Güngör Budak's Blog

Bioinformatics, web programming, coding in general

If clean URLs don't work in Laravel 4 on Ubuntu 12.04 LTS

.htaccess directions are correct, mod_rewrite is enabled but still you are getting 404 Not Found errors…

You need to change AllowOverride None to AllowOverride All in /etc/apache2/sites-available/default.

Modified section in the file:

<Directory /home/user/www/>
    Options Indexes FollowSymLinks MultiViews
    AllowOverride All
    Order allow,deny
    allow from all

A Nice File Browser for Geany 1.23 on Ubuntu 12.04 LTS

If you’re looking for a file browser for Geany, check out TreeBrowser plugin on its page (see the page for screenshots).

To install and enable, just run following o Terminal:

sudo apt-get install geany-plugin-treebrowser

And go to “Tools” -> “Plugin Manager”, check “TreeBrowser”


Base URL for Your Laravel 4 Website

To get base URL of your website to generate links to your content or assets do following:

Set $url in app/config/app.php to your base URL:

'url' => 'http://localhost/example',

Use it everywhere with URL::to(), for example:

echo URL::to('assets/css/general.css');
/* outputs http://localhost/example/assets/css/general.css */

Remove public from URL Laravel 4

Move all content of (files in) public/ folder one level above (to the base)

Fix paths in index.php:

require __DIR__.'/bootstrap/autoload.php';
$app = require_once __DIR__.'/bootstrap/start.php';

Fix path in bootstrap/paths.php:

'public' => __DIR__.'/..',



Last Submissions to the Challenge

Today, I submitted in silico and experimental data network inference results on Synapse for the next leaderboard on this Wednesday.

For experimental part, I had to exclude edges with FGFR1 and FGFR3 because the data lacks phosphorylated forms of these proteins and networks must be constructed using only phosphoproteins in the data.

Since there was an update for in silico part, I had to modify the script and resubmit the results. I will see the score for this part on this Wednesday as well.

Also, I added the scripts to a public GitHub repo called “netinf-bigcat”.

Network Visualization Using Cytoscape

Cytoscape is a nice tool to visualize network for better understanding and delivery. I used it for in silico data network visualization and the result was really pretty. Now, I have networks constructed using experimental data from HPN-DREAM Challenge.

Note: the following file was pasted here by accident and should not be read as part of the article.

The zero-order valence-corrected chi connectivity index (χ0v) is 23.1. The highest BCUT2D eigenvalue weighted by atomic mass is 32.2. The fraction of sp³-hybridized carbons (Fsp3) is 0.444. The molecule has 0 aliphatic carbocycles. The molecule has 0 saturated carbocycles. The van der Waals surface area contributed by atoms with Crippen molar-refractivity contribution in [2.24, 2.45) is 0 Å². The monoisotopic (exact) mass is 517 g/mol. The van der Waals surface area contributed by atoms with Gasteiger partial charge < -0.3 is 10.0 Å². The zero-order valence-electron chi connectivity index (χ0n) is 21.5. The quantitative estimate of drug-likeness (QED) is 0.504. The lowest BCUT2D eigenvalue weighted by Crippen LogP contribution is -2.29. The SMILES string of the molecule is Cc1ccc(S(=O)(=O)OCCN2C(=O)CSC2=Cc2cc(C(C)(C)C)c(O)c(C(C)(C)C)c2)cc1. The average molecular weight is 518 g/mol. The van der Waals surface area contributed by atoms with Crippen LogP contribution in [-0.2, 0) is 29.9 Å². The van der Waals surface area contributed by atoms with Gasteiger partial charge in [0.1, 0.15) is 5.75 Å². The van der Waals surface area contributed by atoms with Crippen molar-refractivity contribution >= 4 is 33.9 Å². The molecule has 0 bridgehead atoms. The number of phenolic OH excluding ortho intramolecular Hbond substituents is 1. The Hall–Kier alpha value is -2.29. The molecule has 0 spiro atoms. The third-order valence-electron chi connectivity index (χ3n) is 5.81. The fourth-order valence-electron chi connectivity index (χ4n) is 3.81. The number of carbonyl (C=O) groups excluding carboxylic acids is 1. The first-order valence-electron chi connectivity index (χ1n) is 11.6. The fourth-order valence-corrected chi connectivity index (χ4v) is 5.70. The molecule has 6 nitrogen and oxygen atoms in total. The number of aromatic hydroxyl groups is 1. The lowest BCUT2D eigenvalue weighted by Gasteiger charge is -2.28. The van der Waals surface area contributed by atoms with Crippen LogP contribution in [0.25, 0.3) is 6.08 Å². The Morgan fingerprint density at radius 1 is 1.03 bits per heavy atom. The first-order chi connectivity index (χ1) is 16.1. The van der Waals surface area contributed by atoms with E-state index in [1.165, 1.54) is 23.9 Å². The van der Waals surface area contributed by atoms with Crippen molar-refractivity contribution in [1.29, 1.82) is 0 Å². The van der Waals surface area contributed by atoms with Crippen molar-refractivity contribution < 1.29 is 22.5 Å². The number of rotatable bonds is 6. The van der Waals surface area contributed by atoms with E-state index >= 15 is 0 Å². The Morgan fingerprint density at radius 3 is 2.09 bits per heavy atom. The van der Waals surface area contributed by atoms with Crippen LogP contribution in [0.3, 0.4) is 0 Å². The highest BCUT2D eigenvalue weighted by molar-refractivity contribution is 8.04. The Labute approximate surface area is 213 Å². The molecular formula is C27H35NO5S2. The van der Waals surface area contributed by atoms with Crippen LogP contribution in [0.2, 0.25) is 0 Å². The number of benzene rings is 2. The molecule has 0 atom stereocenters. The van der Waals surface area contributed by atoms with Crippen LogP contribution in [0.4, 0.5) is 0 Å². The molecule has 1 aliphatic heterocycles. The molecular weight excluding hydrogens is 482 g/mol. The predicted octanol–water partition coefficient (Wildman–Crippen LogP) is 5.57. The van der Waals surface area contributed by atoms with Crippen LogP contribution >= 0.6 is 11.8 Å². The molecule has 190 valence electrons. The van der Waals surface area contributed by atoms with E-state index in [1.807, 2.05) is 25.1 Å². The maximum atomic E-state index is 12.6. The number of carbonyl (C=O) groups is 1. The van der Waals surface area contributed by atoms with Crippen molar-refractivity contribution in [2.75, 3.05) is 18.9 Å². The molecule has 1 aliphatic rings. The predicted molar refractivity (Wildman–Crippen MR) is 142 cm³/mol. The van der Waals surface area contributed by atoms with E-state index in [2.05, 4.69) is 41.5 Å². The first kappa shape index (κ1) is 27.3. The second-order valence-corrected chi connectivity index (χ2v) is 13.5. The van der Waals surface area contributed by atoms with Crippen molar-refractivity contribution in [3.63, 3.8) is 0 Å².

In this post, I want to demonstrate how to visualize a network with scores. I’m using Cytoscape 2.8 on Ubuntu 12.

First, the network will be read from a SIF file which is default format of Cytoscape for networks. But, to have scores of edges in the network, this SIF file will be different. This SIF file has 4 columns: parent node, relation, child node and score. These columns will be named not to confuse us during visualization. Below, you can find an example.

Network visualization with Cytoscape 1

Next, by clicking on “File” -> “Import” -> “Network from Table (Text/MS Excel)…”, we will open a window to read data properly. On the window, we will open additional options by clicking on “Show Text File Import Options”, then “Transfer first line as attribute names…”. This option will help use column names in the network. Next, we will define source (parent), interaction (relation) and target (child) and also click on ‘‘Score” column to have it as an edge attribute. After all this, we should have this kind of selections:

Network visualization with Cytoscape 2

Then, we click on “Import”.

Network visualization with Cytoscape 3

To have a better look of imported network, we can use “Force-directed layout” option. To change the visualization, we go to VizMapper tab of Control Panel on the left. From the list, we select mappings we want to change. Every change will be seen on the next side.

In VizMapper, for each mapping, we define the attribute, and mapping type. Attributes are the columns that we provide in SIF file. There are three mapping types: Continuous, passthrough and discrete mapper. Continuous mapper is used for numbers and provides some kind of gradient look for the mapping. For example, in the example below, edge thickness is done using this option and width is determined by its score. Passthrough mapper puts directly what each row has according to the attribute. Examples are edge scores as edge labels and node names as node labels. In discrete mapper, we select different options for different elements. For example, there are only two relation types and I want “inhibition” (-1) relation to have red colored edge with T-shaped end and “activating” (1) relation to have green colored edge with arrow-shaped end.

Network visualization with Cytoscape 4

Also, we change “Defaults” from Control Panel for node color, font size, background color.

Network visualization with Cytoscape 5

Below, you can see the result for this network.

Network visualization with Cytoscape 6

“Cytoscape is an open source software platform for visualizing complex networks and integrating these with any type of attribute data.” Find out more on their website.

Plotting Expression Curves for Experimental Data

As I can plot expression curves for in silico data. I moved on experimental data which is more complex and larger. This data is the result of RPPA experiments on different breast cancer cell lines and it includes protein abundance measurements for about 45 phophoproteins. These phosphoproteins are treated with different inhibitors and stimuli and by comparing their expressions, I will try to infer relations between them.

Before moving on inferring part, I want to have a script that can plot the graphs so that I can see particular results for specific cases. For that, I used the same script as in in silico part but I has to modify it a lot to handle experimental data. I mentioned some of my progress on this in the previous post. Now, I have completed it by ordering the data according to pre-defined fashion, handling duplicates (taking average of them), putting NAs for the missing data points and estimating data points which are in the middle (taking average of neighboring data points in the series). I do this estimation because they are not many and most of them are missing only one point. And in this way, I’m able to have more edges in networks.